Tuesday, 22 July 2014
A Day Out in Lincolnshire
B's father was based at RAF Scampton for a while during World War 2 and D arranged a surprise trip to the RAF Scampton Heritage Centre for B's birthday.
Scampton airfield was first opened in 1916 and during the 1930's was extended as part of the strategy to deal with the growing threat from Germany. The most famous squadron based at RAF Scampton was of course 617 or the Dambusters. On 21st March, 1943, Wing Commander Guy Gibson arrived at Scampton to form, train and lead a special new squadron flying Lancaster Bombers that would attack 3 dams that provided water and power to the Ruhr Industrial Valley in Germany using the "bouncing bombs" invented by Barnes Wallis. The codename for the operation was "Operation Chastise" and the squadron only had a few weeks to get ready for the raids. The operation was carried out on 17th May, 1943, when the Mohn and Edersee Dams were breached but the Sorpe Dam only sustained minor damage. 133 took part in the mission, 8 crews were lost with 53 being killed and 3 taken prisoner. 80 men survived the operation. Some of you may have watched the 1955 film - "The Dambusters".
After World War 2, Scampton was an important base housing one of the UK's nuclear deterrents and the Blue Steel missile. Today, RAF Scampton is the base for the Red Arrows - the RAF Aerobatic team.
You aren't allowed to take photos of the base itself but we did see where parts of the film were made, the briefing and debriefing building, a listed Water Tower and the building where they make the dye for the Red Arrows' vapour trail.
Personally, I was particularly thrilled with the Red Arrow connection :) They were away displaying at Farnborough last weekend but there were plenty of reminders of the team to see. I've seen the Red Arrows at Farnborough and Cosford Air Shows and they put on a tremendous display.
This is the airfield - I assume little changed since the days of WW2 - although initially the runways were grass rather than concrete.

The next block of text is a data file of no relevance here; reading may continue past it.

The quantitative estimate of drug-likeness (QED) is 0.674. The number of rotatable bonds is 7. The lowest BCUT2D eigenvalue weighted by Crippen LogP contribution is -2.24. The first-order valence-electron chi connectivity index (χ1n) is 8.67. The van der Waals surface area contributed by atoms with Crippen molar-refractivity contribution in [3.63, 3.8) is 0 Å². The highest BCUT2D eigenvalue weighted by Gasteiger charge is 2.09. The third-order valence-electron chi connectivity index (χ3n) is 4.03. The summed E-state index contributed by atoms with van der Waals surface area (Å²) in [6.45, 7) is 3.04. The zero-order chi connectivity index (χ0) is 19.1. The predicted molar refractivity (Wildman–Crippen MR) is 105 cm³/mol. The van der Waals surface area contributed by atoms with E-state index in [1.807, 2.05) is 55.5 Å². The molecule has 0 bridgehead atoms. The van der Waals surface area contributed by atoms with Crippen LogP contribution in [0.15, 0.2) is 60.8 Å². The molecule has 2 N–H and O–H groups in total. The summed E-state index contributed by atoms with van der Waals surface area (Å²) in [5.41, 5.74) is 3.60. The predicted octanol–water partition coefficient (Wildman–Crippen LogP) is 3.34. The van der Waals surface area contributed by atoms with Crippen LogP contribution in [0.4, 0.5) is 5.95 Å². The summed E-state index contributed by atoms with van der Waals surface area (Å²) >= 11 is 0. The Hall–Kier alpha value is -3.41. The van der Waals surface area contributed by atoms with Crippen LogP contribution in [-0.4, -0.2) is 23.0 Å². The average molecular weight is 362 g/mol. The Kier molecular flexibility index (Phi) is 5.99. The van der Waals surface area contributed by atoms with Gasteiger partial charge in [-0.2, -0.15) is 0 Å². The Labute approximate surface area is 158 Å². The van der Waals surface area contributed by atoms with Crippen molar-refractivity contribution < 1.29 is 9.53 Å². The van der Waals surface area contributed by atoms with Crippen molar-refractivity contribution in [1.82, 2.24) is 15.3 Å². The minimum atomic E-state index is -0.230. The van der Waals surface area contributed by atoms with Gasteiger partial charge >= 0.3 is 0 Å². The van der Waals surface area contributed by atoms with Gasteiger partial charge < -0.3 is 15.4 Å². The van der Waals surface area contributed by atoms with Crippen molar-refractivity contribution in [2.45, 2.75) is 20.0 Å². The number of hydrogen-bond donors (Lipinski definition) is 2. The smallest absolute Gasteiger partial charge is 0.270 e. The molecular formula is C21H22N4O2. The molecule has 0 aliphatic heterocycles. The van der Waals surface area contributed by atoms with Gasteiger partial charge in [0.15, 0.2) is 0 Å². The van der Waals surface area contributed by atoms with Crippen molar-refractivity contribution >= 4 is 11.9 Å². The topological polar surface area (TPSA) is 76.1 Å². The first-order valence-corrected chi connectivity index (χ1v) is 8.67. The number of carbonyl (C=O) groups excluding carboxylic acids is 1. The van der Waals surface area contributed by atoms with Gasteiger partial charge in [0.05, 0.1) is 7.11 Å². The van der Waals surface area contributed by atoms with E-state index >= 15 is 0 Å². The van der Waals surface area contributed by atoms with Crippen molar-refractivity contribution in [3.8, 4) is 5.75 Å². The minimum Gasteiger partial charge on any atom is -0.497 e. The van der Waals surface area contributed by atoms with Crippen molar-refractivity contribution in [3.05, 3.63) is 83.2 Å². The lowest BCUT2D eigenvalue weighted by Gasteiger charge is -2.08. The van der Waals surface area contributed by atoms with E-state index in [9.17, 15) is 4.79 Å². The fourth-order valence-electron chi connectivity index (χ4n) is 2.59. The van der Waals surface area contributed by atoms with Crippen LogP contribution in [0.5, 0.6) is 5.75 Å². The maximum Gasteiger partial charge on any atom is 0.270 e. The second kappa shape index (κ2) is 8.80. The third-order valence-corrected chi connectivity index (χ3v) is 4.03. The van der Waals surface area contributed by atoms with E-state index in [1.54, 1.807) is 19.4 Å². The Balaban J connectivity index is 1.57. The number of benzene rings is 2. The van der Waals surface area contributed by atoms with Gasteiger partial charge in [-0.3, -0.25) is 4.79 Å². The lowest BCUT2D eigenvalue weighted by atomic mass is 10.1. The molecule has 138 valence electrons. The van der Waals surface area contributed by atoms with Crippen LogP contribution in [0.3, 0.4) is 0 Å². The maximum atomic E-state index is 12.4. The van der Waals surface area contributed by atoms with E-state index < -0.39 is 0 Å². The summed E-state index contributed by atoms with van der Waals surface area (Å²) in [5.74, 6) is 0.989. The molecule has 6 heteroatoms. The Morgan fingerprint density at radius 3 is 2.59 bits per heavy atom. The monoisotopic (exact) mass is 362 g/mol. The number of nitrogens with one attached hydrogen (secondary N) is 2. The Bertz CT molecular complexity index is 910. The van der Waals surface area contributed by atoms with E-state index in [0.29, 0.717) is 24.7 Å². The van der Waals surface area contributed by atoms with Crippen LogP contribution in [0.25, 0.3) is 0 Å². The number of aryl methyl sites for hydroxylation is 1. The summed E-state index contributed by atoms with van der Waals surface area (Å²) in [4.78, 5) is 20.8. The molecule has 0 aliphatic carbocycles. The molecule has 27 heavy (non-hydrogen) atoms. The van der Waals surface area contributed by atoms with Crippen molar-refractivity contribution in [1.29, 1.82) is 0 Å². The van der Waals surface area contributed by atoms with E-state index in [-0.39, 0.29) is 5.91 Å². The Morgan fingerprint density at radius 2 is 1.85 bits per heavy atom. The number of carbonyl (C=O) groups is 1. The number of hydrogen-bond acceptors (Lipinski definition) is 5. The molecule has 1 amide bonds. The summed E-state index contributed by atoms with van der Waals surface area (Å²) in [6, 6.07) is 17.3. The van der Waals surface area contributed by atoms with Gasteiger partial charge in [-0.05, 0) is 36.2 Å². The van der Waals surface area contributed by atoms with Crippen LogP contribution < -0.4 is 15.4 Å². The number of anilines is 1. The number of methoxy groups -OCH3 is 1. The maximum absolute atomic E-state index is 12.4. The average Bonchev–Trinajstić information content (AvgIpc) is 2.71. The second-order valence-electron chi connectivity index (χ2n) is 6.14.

This is the grave for Guy Gibson's much loved dog and squadron mascot who was run over and killed outside the base on the night of the raid and Gibson asked if ground staff could bury the pet on the grass verge outside his office at midnight when the raids would be taking place.
The museum is located in Hanger 2 which housed the 617 squadron
Guy Gibsons office
The remains of Wing Commander Guy Gibsons's Mosquito plane which crashed in Holland on 19th September 1944 due to engine failure and resulting in the death of WC Gibson.
This plane is known as the "Bridesmaid" - it was originally thought it would be become the plane used by the Red Arrows until it crashed into a car park in RAF Valley during testing.
After the Heritage Centre Visit and tour we visited the pretty little village of Scampton and the church of St John the Baptist.
The churchyard contains the graves of British and Commonwealth servicemen
and the graves of some German pilots whose plane crashed nearby during WW2.
We had lunch at the Dambusters' Inn in the village which is a fairly new pub and didn't exist at the time of the Dambusters. It is however full of WW2 and RAF memorabilia and the food was excellent.
By sheer coincidence there was an excellent programme on BBC 2 on Sunday evening all about Lancaster bombers presented by John Sergeant which was very interesting although it did bring home the sheer horrors of war.
D and B made this model of a Lancaster last year.
The Heritage Centre at RAF Scampton is open to the public but only by appointment.